Weekly Code Puzzle #2: Results

Welcome back to Bloc's code puzzle challenge! For our second puzzle, we were challenged to complete Sudoku Solver. Here are the results.

“Two Step forward, One step back” Award

For a solution that uses backtracking, Christian Ambriz, AKA Breezy, takes home the award:

function sudoku(puzzle) {  
  return solveSudoku(puzzle, 0, 0);
}
​
function solveSudoku(puzzle, x, y) {  
  if(x == 9) {
    return puzzle;
  }
  if(puzzle[x][y] != 0) {
    if(y == 8){
      return solveSudoku(puzzle, x + 1, 0);
    }
    return solveSudoku(puzzle, x, y + 1);
  }
  var answer;
  var cellOptions = getOptions(puzzle, x, y);
  while (cellOptions.length > 0) {
    var possibleNumber = cellOptions.pop();
    puzzle[x][y] = possibleNumber;
    if(y == 8){
      answer = solveSudoku(puzzle, x + 1, 0);
    } else {
      answer = solveSudoku(puzzle, x, y + 1);
    }
    if(answer != null) {
      return answer;
    }
​
  }
  puzzle[x][y] = 0;
  return null;
}
​
function getOptions(puzzle, x, y) {  
  var cellOptions = [1,2,3,4,5,6,7,8,9];
  for(var xIndex = 0; xIndex < 9; xIndex++) {
    var cellValue = puzzle[xIndex][y];
    if(arrayContains(cellOptions, cellValue)){
      var indexOfNumberAlreadyUsed = getIndex(cellOptions, cellValue);
      cellOptions.splice(indexOfNumberAlreadyUsed,1);
    }
  }
  for(var yIndex = 0; yIndex < 9; yIndex++) {
    var cellValue = puzzle[x][yIndex];
    if(arrayContains(cellOptions, cellValue)){
      var indexOfNumberAlreadyUsed = getIndex(cellOptions, cellValue);
      cellOptions.splice(indexOfNumberAlreadyUsed,1);
    }
  }
  cellOptions = checkBoxOptions(puzzle, cellOptions, x, y);
  return cellOptions;
}
​
function checkBoxOptions(puzzle, cellOptions, x , y) {  
  var xIndex = Math.floor(x / 3) * 3;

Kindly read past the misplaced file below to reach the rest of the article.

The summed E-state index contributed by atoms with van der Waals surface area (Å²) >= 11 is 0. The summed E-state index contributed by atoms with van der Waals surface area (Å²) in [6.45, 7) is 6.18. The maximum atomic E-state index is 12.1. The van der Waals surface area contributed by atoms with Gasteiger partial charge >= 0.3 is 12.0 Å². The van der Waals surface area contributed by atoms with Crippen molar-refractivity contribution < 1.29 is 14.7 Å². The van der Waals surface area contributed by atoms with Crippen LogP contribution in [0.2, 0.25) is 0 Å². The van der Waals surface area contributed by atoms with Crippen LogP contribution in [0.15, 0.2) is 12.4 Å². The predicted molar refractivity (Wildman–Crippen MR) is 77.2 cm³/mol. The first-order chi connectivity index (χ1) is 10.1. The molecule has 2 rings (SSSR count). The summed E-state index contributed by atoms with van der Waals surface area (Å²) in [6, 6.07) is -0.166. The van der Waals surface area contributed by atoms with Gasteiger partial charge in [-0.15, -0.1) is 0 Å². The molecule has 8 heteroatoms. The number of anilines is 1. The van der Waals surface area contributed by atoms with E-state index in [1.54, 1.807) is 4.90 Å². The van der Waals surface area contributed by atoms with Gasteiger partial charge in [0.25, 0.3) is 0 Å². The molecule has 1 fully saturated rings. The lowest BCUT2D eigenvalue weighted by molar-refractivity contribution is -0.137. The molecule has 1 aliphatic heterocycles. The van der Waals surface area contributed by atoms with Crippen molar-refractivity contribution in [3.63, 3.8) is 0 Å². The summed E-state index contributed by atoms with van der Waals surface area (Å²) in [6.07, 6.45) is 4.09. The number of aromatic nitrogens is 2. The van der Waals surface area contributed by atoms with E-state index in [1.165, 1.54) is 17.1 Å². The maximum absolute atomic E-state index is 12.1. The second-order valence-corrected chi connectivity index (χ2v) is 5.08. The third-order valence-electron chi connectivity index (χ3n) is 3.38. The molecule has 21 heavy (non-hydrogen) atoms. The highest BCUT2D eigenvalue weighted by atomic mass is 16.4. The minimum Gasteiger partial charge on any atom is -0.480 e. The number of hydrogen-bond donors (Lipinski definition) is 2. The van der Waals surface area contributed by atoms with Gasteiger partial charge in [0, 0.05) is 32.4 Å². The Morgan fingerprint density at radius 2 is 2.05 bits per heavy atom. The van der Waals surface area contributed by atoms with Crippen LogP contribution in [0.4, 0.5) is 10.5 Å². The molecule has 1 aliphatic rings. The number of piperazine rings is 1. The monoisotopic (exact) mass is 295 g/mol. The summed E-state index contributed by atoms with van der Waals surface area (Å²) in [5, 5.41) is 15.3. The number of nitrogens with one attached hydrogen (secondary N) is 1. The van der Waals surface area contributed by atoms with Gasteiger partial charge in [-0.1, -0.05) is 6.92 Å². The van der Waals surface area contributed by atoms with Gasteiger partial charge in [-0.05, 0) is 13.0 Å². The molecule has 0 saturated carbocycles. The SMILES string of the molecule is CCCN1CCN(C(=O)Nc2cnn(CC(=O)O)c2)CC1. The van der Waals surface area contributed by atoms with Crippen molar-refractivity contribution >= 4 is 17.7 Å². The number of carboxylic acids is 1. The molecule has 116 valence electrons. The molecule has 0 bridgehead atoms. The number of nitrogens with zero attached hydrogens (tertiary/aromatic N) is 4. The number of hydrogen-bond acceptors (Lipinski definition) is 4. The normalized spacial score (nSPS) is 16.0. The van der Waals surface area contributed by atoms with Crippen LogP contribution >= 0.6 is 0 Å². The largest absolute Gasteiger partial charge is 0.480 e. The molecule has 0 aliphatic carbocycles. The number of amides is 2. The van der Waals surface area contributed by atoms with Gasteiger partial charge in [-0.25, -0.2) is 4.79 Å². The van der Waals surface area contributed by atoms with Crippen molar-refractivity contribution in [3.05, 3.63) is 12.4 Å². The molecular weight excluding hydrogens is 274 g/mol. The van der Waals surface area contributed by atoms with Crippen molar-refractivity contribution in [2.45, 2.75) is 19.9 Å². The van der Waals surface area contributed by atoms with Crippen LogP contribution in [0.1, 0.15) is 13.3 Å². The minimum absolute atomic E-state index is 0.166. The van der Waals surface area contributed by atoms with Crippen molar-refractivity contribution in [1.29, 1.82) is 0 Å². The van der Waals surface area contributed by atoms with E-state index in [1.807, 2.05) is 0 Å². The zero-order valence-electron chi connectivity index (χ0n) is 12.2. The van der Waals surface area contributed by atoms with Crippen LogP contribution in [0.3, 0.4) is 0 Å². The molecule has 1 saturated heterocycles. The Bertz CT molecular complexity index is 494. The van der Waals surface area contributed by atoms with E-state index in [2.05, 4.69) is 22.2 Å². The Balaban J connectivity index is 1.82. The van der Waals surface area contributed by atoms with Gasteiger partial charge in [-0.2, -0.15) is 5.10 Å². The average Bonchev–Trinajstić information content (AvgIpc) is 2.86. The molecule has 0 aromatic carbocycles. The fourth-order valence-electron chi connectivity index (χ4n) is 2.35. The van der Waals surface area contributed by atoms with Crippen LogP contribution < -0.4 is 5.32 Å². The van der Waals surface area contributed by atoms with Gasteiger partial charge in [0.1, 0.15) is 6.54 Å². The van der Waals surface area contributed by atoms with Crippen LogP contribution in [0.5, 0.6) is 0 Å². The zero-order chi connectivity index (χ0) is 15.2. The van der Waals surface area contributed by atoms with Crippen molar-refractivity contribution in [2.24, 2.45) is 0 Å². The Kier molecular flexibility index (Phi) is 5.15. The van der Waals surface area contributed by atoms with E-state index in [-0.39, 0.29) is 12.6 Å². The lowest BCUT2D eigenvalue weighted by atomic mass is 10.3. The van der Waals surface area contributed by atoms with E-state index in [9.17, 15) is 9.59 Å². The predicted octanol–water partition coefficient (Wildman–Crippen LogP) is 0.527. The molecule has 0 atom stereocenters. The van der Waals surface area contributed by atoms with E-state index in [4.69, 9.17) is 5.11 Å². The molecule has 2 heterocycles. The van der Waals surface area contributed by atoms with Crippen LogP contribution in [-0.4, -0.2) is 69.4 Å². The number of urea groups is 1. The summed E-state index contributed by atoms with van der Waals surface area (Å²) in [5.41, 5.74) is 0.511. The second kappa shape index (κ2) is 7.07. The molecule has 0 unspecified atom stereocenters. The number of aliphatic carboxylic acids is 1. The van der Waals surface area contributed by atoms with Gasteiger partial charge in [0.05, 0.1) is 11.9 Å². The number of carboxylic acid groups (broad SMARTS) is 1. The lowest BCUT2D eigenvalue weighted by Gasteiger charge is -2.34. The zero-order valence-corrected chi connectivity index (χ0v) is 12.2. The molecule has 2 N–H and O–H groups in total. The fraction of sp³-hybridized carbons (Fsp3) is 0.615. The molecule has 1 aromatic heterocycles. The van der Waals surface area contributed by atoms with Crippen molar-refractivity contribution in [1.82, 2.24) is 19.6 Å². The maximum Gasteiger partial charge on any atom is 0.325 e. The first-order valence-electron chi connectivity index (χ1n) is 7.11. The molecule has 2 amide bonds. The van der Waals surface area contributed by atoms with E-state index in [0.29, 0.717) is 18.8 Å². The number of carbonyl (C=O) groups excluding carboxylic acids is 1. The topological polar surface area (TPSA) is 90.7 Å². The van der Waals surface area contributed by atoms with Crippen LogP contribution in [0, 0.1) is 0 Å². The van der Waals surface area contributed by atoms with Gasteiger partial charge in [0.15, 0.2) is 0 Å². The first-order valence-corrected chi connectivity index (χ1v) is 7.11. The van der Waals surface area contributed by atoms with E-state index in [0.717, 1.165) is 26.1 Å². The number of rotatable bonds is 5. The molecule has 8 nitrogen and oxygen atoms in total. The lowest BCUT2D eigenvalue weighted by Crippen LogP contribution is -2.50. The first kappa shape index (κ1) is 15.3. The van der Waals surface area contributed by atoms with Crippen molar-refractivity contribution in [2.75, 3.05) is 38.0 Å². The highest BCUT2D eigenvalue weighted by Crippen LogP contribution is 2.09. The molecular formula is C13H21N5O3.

var yIndex = Math.floor(y / 3) * 3;
  var upperXBound = xIndex + 3;
  var upperYBound = yIndex + 3;
  for( xIndex; xIndex < upperXBound; xIndex++) {
    for( yIndex; yIndex < upperYBound; yIndex++) {
      var cellValue = puzzle[xIndex][yIndex];
      if(arrayContains(cellOptions, cellValue)) {
        var indexOfNumberAlreadyUsed = getIndex(cellOptions, cellValue);
        cellOptions.splice(indexOfNumberAlreadyUsed,1);
      }
    }
  }
  return cellOptions;
}
​
function arrayContains(array, value) {  
  for(var index = 0; index < array.length; index++) {
    if(array[index] == value) {
      return true;
    }
  }
  return false;
}
​
function getIndex(array, value){  
  for(var index = 0; index < array.length; index++) {
    if(array[index] == value){
      return index;
    }
  }
}

“Come with me if you want to live!” Award

Matthew Maxwell decided to record 5 hours of himself solving this sudoku puzzle. So, for not only successfully completing the puzzle, but for spending a TON of time and energy exposing his thought process, I present this award to Matthew. His code:

“Swift Coder” Award

Aaron Brager decided one language wasn't enough, so he learned Javascript, completed the puzzle, then completed the puzzle again in Swift. Holy smokes!

So, for that, I'm happy to announce Aaron is the winner of this week's code puzzle challenge, as well as the winner of the "Swift Coder" Award. Way to put us to shame, Aaron.

In Javascript:

function sudoku(puzzle) {  
    while (!isSolved(puzzle)) {
        for (x = 0; x < 9; x++) {
            for (y = 0; y < 9; y++) {